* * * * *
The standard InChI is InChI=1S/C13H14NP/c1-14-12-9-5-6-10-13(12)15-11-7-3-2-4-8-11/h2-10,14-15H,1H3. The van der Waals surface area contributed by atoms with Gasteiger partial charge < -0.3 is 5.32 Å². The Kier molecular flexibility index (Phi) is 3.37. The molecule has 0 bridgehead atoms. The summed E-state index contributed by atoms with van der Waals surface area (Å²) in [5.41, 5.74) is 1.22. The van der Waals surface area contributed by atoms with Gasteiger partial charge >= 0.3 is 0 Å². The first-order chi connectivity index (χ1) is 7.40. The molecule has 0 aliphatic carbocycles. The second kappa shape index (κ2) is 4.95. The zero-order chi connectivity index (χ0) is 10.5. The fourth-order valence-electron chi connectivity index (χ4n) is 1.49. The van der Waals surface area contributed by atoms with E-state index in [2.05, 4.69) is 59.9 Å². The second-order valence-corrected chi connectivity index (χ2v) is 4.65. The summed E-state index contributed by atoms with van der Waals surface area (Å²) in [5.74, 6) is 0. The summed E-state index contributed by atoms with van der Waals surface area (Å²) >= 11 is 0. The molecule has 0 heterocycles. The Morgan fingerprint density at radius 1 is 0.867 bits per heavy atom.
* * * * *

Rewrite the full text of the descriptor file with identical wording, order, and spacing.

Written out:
The standard InChI is InChI=1S/C13H14NP/c1-14-12-9-5-6-10-13(12)15-11-7-3-2-4-8-11/h2-10,14-15H,1H3. The van der Waals surface area contributed by atoms with Gasteiger partial charge < -0.3 is 5.32 Å². The Kier molecular flexibility index (Phi) is 3.37. The molecule has 0 bridgehead atoms. The summed E-state index contributed by atoms with van der Waals surface area (Å²) in [5.41, 5.74) is 1.22. The van der Waals surface area contributed by atoms with Gasteiger partial charge >= 0.3 is 0 Å². The first-order chi connectivity index (χ1) is 7.40. The molecule has 0 aliphatic carbocycles. The second kappa shape index (κ2) is 4.95. The zero-order chi connectivity index (χ0) is 10.5. The fourth-order valence-electron chi connectivity index (χ4n) is 1.49. The van der Waals surface area contributed by atoms with E-state index in [2.05, 4.69) is 59.9 Å². The second-order valence-corrected chi connectivity index (χ2v) is 4.65. The summed E-state index contributed by atoms with van der Waals surface area (Å²) in [5.74, 6) is 0. The summed E-state index contributed by atoms with van der Waals surface area (Å²) >= 11 is 0. The molecule has 0 heterocycles. The Morgan fingerprint density at radius 1 is 0.867 bits per heavy atom.